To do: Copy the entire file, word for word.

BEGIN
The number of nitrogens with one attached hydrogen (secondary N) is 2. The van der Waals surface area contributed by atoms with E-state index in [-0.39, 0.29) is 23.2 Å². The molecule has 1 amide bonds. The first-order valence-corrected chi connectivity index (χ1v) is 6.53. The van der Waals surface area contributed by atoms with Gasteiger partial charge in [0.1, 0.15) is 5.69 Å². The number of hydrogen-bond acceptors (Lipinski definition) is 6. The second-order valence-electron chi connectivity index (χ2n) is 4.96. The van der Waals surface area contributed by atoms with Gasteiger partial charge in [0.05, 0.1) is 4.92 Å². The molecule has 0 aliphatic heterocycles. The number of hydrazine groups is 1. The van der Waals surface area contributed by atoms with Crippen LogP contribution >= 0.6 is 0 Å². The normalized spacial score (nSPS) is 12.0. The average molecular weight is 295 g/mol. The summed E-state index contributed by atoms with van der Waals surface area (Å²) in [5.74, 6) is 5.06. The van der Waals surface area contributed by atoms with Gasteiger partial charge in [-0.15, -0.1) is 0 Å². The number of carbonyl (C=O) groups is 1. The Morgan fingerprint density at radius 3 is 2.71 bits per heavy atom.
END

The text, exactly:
The number of nitrogens with one attached hydrogen (secondary N) is 2. The van der Waals surface area contributed by atoms with E-state index in [-0.39, 0.29) is 23.2 Å². The molecule has 1 amide bonds. The first-order valence-corrected chi connectivity index (χ1v) is 6.53. The van der Waals surface area contributed by atoms with Gasteiger partial charge in [0.1, 0.15) is 5.69 Å². The number of hydrogen-bond acceptors (Lipinski definition) is 6. The second-order valence-electron chi connectivity index (χ2n) is 4.96. The van der Waals surface area contributed by atoms with Gasteiger partial charge in [0.05, 0.1) is 4.92 Å². The molecule has 0 aliphatic heterocycles. The number of hydrazine groups is 1. The van der Waals surface area contributed by atoms with Crippen LogP contribution >= 0.6 is 0 Å². The normalized spacial score (nSPS) is 12.0. The average molecular weight is 295 g/mol. The summed E-state index contributed by atoms with van der Waals surface area (Å²) in [5.74, 6) is 5.06. The van der Waals surface area contributed by atoms with Gasteiger partial charge in [-0.15, -0.1) is 0 Å². The number of carbonyl (C=O) groups is 1. The Morgan fingerprint density at radius 3 is 2.71 bits per heavy atom.